When does a contest threaten to become a procession? That’s the question being posed ahead of this weekend’s Paris-Roubaix with Fabian Cancellara (RadioShack) labelled as the clearest of favourites.
The RadioShack rider’s domination in E3 Harelbeke and the Tour of Flanders in recent weeks has been highly reminiscent of his 2010 campaign and with Tom Boonen – his closest rival on paper – watching Paris-Roubaix with his feet up at home, Cancellara’s task this weekend has the possibility of bordering on formality.
Of course he’s been the out-right favourite before and come up short (2010), but that year he appeared concerned with taking Thor Hushovd to the finish. This year there’s no Hushovd – in terms of form anyway – and a dearth in genuine pedigree threatens to make Cancellara’s race a coronation of his superiority. Luck and tactics may well play their part and Roubaix after all can be the cruellest of arenas but baring misfortune this is one fight Sparticus should well and truly survive
The route itself is largely untouched from last year with 27 cobbled sectors defining the course and few minor alterations here and there.
The first five sectors remain unchanged, but then the course takes a different route, avoiding the Capelle-sur-Écaillon à Ruesnes, Aulnoy-lez-Valenciennes - Famars and Famars-Quérénaing, which were sectors 22, 21 and 20 last year.
Troisvilles a Inchy, the first sector, is certainly not the most demanding on the legs but with 200 riders hurtling towards the first cobbled section at over 60 kilometres an hour, even in dry conditions there’s almost always a crash. If a leader is caught behind at this stage, there’s still time to come back but vital energy will be unnecessarily used.
After the first five sectors the race will divert after Vertain, giving the riders a 10km break before sector 22 in Verchain. The course then briefly picks up the 2012 route on the Quérénaing-Maing sector, which is number 21 this year.
The Trouée d'Arenberg makes his grand entrance at kilometre 158, making it sector 18, rather than 16. The riders will have 3,600m fewer of pavé and 14km less of racing in their legs when they reach the first five-star set of cobbles in the Arenberg forest.
Haveluy, the sector which comes before the forest is often just as crucial as the forest itself as the fight for position starts well before the entrance to the Arenberg.
Exiting the Forest is also a treacherous stretch. The road is wide, open and flat but having pushed the pace through Arenberg riders tend to ease off, turn their heads as they assess the damage they’ve inflicted on the rest of the field. Looking backwards can lead to riders weaving over the road and crashing.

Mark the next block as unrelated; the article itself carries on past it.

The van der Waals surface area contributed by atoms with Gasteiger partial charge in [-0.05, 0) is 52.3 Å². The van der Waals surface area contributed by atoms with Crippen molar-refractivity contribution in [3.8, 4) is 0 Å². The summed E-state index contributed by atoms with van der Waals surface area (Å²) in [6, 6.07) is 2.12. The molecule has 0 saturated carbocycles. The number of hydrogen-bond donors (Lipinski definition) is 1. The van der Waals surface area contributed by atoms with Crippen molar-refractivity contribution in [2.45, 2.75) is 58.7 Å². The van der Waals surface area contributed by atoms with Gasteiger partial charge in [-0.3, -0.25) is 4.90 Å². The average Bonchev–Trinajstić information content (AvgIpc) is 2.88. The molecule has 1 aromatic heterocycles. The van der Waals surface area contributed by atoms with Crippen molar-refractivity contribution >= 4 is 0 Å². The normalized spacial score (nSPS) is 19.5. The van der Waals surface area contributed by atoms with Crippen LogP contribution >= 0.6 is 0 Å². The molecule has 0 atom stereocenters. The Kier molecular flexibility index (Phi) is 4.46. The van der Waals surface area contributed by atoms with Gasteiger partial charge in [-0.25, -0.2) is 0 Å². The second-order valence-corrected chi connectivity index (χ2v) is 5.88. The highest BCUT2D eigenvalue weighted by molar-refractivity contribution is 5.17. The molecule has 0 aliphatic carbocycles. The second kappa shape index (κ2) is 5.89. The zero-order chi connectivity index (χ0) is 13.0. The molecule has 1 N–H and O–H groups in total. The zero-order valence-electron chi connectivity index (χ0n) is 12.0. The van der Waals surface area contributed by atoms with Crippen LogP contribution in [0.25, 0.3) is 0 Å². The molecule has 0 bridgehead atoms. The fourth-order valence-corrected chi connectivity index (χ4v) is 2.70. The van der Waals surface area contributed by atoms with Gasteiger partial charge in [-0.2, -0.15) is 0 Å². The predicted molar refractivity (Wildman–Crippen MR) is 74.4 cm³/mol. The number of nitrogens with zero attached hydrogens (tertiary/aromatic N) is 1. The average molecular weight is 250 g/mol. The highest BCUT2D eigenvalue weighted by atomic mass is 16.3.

The peloton will again divert from last year's course, exiting the forest to head south toward the Wallers sector, which returns after a five-season absence. The three-star sector, also known as Pont Gibus, cost Sylvain Chavanel his maillot jaune in the 2010 Tour de France.
What follows is a difficult portion of the course which lumps in four lengthy sectors: Hornaing (3.7km), Warlaing (2.4km), Tilloy (2.4km) and Beuvry-la-Foret (1.4km), in the space of 20km.
The riders will then be on familiar roads, with the route following the 2012 course straight through to the finish on the Roubaix velodrome.
The second five-star section comes at the Mons-en-Pévèle after 205km of racing (sector 10), and the third is the Carrefour de l'Arbre which has been the traditional launching pad of the final selection. It comes with 20km to go and is 2.1km in length.
Despite the building anticipation there’s a growing sense that the race is starting to lose its shine.
Cancellara and Boonen aside, very few of the best riders in the world take on the pave. Perhaps that’s why the Tour de France stage through the Arenberg in 2010 was so special: it brought together the guile of grand tour specialists with the brute power of the experienced cobble stars.
Those days are now a rarity. There are no Hinaults or Mosers who mix their season with a blend of one-day races and stages outings, and the specialisation for want of a better word means that a rider can base almost an entire career off the fact he can secure a top ten place in Roubaix each year.
Eddy Merckx remarks, ans sums up the situation perfectly in Les Woodland's new book on Roubaix, saying "It's a shame to say it, but Paris-Roubaix is losing more and more of its value because the great riders aren't there. I've always said that to win without risk is to win without glory."
This year, especially, the race is bereft of star-quality. That doesn’t necessarily mean it will lack excitement, but with Ballan and Boonen out, Pozzato and Hushovd struggling, Cancellara’s main threat could come from a raft of riders riding below his radar.
Sylvain Chavanel (Omega), Sébastien Turgot (Europcar) and Jurgen Roelandts (Lotto) may not be afforded too much room but Steve Chainel (AG2R), Lars Boom (Blanco), Taylor Phinney (BMC), Yoann Offredo (FD), Heinrich Haussler (IAM Cycling), could offer up a surprise or two.
Based off the results at Flanders where Lotto’s aggression and belief secured them a step on the podium, the best option for many teams will be launch riders up the road in a hope that Cancellara is either cornered or too confident of a catch.
Perhaps the lack of heavy hitters is just what the race needs this year.